TUI Cruises has appointed an independent Environmental Advisory Board, according to a company statement.
Following a meeting earlier this month, the company has set its green agenda through the board, which will include experts from science, shipping, and politics.
- Professor Stefan Gössling, scientist and expert in the areas of tourism, transport, sustainability, and greenhouse gas emissions;
- Professor Horst Harndorf, shipping expert and former head of the Chair of Piston Machines and Internal Combustion Engines at the University of Rostock;
- Professor Lucia A. Reisch, professor for consumer behavior and consumer policy and from 2010 to 2019 a member of the German Council for Sustainable Development of the federal government;
- Ole von Beust, lawyer and former First Mayor of Hamburg, initiator of the MARITIME LNG PLATTFORM e.V., the German national LNG initiative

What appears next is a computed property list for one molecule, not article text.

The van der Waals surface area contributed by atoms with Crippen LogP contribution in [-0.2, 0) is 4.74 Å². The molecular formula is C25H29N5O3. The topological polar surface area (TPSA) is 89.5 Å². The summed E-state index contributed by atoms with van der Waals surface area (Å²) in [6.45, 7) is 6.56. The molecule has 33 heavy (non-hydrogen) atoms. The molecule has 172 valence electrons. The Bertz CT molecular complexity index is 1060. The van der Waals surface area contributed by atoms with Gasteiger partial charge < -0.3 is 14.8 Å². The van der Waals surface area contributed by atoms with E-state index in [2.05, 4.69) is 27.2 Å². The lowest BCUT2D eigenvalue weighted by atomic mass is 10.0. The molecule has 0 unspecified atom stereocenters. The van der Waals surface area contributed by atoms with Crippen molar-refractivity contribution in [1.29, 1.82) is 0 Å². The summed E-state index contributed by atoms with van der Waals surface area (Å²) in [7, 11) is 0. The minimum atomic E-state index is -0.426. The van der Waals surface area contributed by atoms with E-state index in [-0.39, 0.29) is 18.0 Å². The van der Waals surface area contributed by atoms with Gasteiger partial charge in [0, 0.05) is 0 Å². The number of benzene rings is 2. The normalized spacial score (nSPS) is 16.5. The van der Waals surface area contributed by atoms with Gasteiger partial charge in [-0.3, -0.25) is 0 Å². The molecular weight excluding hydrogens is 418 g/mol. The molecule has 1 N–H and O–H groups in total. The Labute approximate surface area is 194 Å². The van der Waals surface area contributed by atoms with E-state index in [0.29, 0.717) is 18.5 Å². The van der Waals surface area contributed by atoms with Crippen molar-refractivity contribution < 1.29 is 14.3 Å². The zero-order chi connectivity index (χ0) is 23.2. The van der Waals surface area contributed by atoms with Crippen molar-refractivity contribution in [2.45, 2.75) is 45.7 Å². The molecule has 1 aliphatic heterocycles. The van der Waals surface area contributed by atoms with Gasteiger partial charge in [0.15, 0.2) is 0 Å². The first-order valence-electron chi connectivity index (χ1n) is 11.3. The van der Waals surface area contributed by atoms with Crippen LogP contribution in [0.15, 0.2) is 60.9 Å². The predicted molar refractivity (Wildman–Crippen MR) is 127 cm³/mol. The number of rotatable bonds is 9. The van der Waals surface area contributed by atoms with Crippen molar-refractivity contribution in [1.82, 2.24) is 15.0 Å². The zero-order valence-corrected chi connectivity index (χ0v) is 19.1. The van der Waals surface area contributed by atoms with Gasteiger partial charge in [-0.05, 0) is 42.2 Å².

The Environmental Advisory Board will meet on a regular basis with TUI Cruises’ management to exchange thoughts and ideas.
“As a leading cruise line, our goal is to make our cruises as clean as possible. We already operate the youngest and most environmentally friendly cruise fleet worldwide. In order to move closer to our vision of emission-free and carbon-neutral cruises, we’re working constantly on getting even better. I’m very pleased to have experts on board with us who will accompany us on this journey,” said Wybcke Meier, Chief Executive Officer at TUI Cruises.
Professor Stefan Gössling added: “Cruise shipping is one of the most energy-intensive types of tourism and faces a major challenge in terms of its transformation. Together, we’ll hopefully succeed in uniting climate protection and economic efficiency.”
According to TUI, it operates the youngest and most environmentally-friendly cruise fleet worldwide.
On six of its seven ships, the Hamburg-based cruise line additionally reduces emissions by means of an exhaust gas cleaning system. This comprises a hybrid scrubber and catalytic converters that reduce sulfur oxide emissions by up to 99 percent, particulate matter by up to 60 percent, and nitrogen oxide emissions by up to 75 percent.